Tate Modern 10 November: Gauguin and Sunflower Seeds


So this was a nice day for a visit to the Gauguin exhibition, as I thought.  The first thing to strike me was that the painter looked like a Frenchman in his self-portraits.  Well, obvious enough when you think about it I suppose.

The second was that the visitors to the exhibition were rather older (by a factor of three or so) than those to the main collection–well, you had to pay for the exhibition…Then a lot of the paintings were pre-staled by familiarity–you’d seen them in reproductions and it seemed as though you’d always known them.

My companion felt that the Yellow Christ merely looked tired and I agreed that a nasty attack of jaundice would leave you feeling lethargic.  But in the very last room we were certainly impressed by the bare-breasted Tahitian maidens.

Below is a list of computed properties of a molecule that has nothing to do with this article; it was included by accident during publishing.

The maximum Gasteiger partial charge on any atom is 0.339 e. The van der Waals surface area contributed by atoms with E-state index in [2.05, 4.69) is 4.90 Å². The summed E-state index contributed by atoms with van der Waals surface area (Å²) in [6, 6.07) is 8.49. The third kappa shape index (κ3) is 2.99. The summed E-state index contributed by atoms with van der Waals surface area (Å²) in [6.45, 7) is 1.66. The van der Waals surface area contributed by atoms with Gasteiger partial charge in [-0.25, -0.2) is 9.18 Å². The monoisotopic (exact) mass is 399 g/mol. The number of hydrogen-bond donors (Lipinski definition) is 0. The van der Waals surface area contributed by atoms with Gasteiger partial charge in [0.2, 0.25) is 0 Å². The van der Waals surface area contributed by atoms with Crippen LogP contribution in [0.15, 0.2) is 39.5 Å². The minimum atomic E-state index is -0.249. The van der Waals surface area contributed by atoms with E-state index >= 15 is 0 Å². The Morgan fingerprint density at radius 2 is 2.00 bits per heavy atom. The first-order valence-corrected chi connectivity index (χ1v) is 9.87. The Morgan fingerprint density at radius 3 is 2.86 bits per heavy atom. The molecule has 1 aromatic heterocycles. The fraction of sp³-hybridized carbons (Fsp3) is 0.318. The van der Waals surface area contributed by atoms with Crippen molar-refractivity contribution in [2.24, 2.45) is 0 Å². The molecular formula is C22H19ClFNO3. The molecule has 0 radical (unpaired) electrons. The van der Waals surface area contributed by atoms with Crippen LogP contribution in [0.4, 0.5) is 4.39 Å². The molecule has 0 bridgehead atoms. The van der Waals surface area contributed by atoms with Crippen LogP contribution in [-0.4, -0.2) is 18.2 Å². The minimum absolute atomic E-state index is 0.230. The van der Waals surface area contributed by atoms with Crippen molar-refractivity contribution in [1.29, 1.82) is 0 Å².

Joanne said that Gauguin got better as he got older [which is undeniable] and he was interested in his subjects as people, not merely as objects [which I have my doubts about–maybe you need ‘sex objects’ in place of ‘people’].

And after lunch we ended up returning for the porcelain sunflower seeds, all 100 million of them.

And this is the nearest I got to taking an unblurred close-up:

I was much more impressed by this:  in spite of having seen pictures in the papers, I still found the contrast between the detail and the mass fresh and unexpected, and the viewers were also much more like what I expected Tate Modern denizens to be.  Well done Ai Weiwei!  Well done Tate Modern!

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